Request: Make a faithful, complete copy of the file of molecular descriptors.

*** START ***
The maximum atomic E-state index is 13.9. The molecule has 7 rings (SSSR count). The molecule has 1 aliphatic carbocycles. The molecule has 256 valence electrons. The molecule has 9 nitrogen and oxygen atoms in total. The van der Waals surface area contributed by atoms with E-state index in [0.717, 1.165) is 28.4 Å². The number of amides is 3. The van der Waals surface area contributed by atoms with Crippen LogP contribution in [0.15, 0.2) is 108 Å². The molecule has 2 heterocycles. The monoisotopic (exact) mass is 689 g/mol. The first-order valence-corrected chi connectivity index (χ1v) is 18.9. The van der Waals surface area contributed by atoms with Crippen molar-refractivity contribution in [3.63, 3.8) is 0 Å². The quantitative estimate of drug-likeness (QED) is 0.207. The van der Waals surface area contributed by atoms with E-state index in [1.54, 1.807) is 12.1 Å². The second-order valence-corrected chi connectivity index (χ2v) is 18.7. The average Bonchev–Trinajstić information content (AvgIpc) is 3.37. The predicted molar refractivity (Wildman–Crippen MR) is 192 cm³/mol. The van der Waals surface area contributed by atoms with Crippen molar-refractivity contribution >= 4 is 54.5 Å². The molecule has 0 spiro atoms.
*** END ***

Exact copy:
The maximum atomic E-state index is 13.9. The molecule has 7 rings (SSSR count). The molecule has 1 aliphatic carbocycles. The molecule has 256 valence electrons. The molecule has 9 nitrogen and oxygen atoms in total. The van der Waals surface area contributed by atoms with E-state index in [0.717, 1.165) is 28.4 Å². The number of amides is 3. The van der Waals surface area contributed by atoms with Crippen LogP contribution in [0.15, 0.2) is 108 Å². The molecule has 2 heterocycles. The monoisotopic (exact) mass is 689 g/mol. The first-order valence-corrected chi connectivity index (χ1v) is 18.9. The van der Waals surface area contributed by atoms with Crippen molar-refractivity contribution in [3.63, 3.8) is 0 Å². The quantitative estimate of drug-likeness (QED) is 0.207. The van der Waals surface area contributed by atoms with E-state index in [1.54, 1.807) is 12.1 Å². The second-order valence-corrected chi connectivity index (χ2v) is 18.7. The average Bonchev–Trinajstić information content (AvgIpc) is 3.37. The predicted molar refractivity (Wildman–Crippen MR) is 192 cm³/mol. The van der Waals surface area contributed by atoms with Crippen molar-refractivity contribution >= 4 is 54.5 Å². The molecule has 0 spiro atoms.